If your toilet habits are trying to tell you something, take the hint and give your lower intestines some attention! Here are some top tips on how to improve your bowel health…
Bowels. Many people shy away from talking about them – even though we all have them. This seems even more ridiculous when we consider that most people will experience some issues with their bowels at one point or another during their life. For others, bowel and gut issues are a daily occurrence – for example, around 1 in 100 people have coeliac disease, an autoimmune reaction to gluten.
Wherever you are on the scale, if you’re wondering how to improve your bowel health, you’ve come to the right place. From the best foods to care for your colon to the top toileting tips to help things run smoothly, we’re here to break down some taboos and get talking about all things bowel health…
5 ways to improve your bowel health
1. Don’t skip breakfast
You might think that skipping breakfast will improve your bowel health, as it gives your tummy time to reset and detox. However, according to the experts, choosing to skimp on the most important meal of the day could actually do more harm than good when it comes to your bowels.
‘Going without breakfast means your gastrocolic reflex isn’t triggered at its most alert time,’ says gastroenterologist Peter Whorwell. The reflex to poo is usually prompted when you put food in your stomach, but if you don’t do this in the morning, the urge often goes. This can lead to constipation or IBS.
What if you’re working night shifts or don’t feel hungry first thing in the morning? If you really can’t stomach your breakfast, for whatever reason, then there could be another way to keep things regular. ‘If eating breakfast doesn’t work, try raising your fibre intake to 30g a day,’ recommends nutritionist Angela Dowden. ‘Fibre is the missing link in bowel health for many of us.’
2. Add prebiotics and probiotics to your diet
Your gut health can easily go off balance, making you feel nauseous or bloated. This is especially true if you’ve taken antibiotics. Why? Because antibiotics not only kill off the nasty bacteria from whatever infection you’re fighting off: they also disrupt the army of beneficial bacteria living in your gut. If you’re struggling with your gut health, it’s a good idea to incorporate some probiotics into your diet, like live natural yoghurt, fermented foods, or a probiotic supplement. This will help to replenish and rebalance the levels of beneficial bacteria in your microbiome.
As well as probiotics, it’s also important to add prebiotics to your diet, as these will essentially feed the good bacteria in your gut and keep your bowels ticking over happily. You can find prebiotics in a variety of high fibre foods, like whole grains and green vegetables. Alternatively, there are plenty of prebiotic supplements out there that you could try. Be sure to increase your intake of pre- and probiotics if you are on a course of antibiotics to protect your bowel health.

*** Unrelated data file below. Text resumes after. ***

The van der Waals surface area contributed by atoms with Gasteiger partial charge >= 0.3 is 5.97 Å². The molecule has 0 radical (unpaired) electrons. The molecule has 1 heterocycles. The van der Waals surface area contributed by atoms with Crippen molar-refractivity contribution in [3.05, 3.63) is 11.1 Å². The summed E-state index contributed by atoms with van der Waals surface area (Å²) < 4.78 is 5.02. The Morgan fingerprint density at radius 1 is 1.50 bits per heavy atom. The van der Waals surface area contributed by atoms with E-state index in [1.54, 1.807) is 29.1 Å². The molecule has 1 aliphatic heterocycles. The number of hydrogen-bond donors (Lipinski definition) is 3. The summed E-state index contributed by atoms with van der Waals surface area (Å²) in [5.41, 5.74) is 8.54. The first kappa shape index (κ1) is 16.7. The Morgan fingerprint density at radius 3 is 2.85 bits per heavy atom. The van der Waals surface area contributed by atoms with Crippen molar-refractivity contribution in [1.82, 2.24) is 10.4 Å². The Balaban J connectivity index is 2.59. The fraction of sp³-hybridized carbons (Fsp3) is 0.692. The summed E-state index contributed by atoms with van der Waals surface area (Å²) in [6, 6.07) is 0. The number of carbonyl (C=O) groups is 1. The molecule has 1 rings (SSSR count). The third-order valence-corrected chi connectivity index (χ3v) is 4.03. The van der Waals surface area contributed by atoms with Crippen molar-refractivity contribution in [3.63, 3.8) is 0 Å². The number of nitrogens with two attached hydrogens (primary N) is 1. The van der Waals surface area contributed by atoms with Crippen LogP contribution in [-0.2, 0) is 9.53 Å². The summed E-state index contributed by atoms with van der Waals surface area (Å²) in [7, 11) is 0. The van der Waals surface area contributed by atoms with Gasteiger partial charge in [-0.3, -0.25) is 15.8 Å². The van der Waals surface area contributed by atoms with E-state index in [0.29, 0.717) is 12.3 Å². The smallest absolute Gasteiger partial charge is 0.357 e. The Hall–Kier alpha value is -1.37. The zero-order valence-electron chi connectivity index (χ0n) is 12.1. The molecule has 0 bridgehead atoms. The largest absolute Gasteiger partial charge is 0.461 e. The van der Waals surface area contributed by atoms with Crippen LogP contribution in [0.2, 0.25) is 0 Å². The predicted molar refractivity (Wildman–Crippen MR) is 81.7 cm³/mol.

3. Take your time on the loo
If you strain when you go to the loo, you risk developing piles, or, if it’s a long-term bad habit, prolapse. ‘IBS sufferers strain more because they have a hypersensitive rectum and think there’s more in there,’ says Peter. Try not to be in a hurry when nature calls. Take enough time to answer it properly, and try to relax while on the loo by reading a book or playing some calming music. However, be sure not to sit on the loo for too long. This could also lead to subconscious straining and subsequent piles!
If you struggle with constipation, which often leaves you straining to no avail, try to change up your position when sitting on the toilet. Instead of sitting bolt upright with your feet flat on the floor, prop your feet up on a box or low stool so they are higher than your hips, lean forwards slightly while keeping your spine straight, and place your elbows on your knees. This position allows your rectal muscles to sit in a more natural position, making it easier to ‘go’ without straining.
4. Recognise the signs of bowel health issues
While many people deal with occasional tummy troubles, like constipation, bloating or diarrhoea, it’s important that you are aware of the signs and symptoms that could indicate a more serious issue.
‘Loose stools with blood or mucous could indicate Crohn’s disease, ulcerative colitis – even cancer. These can all be treated if caught early,’ says Peter. ‘Diarrhoea can also be caused by coeliac disease. You can confirm this with a blood test and treat the condition with a gluten-free diet.’
Try monitoring your symptoms, alongside your diet, so you can notice any patterns in your symptoms. If you’re concerned, always speak to your healthcare professional, who may be able to prescribe a treatment or recommend you for further testing.
5. Don’t ignore the urge to go
Delaying going to the loo when the urge hits can cause long-term constipation, a blocked bowel and even faecal leakage. It’s also said toxins can cross the gut barrier into the rest of the body. ‘You could also develop anismus, or obstructed defecation, where instead of relaxing, the anus contracts. It’s like pushing against a closed door,’ says Peter. It can be treated but prevention is better, so make sure to go when you need to!
Many people struggle to go in any toilet that isn’t their own, leading them to hold their bowels for several uncomfortable hours. While everyone has bowels and there really shouldn’t be any embarrassment here, if you do struggle to go while in a public toilet, why not pop a toilet spray into your handbag? These work by trapping any unpleasant odours in the toilet bowl when you go. No one will ever know! We love Poo-Pourri (from £3.99), which is made using natural ingredients and comes in a range of fabulous scents.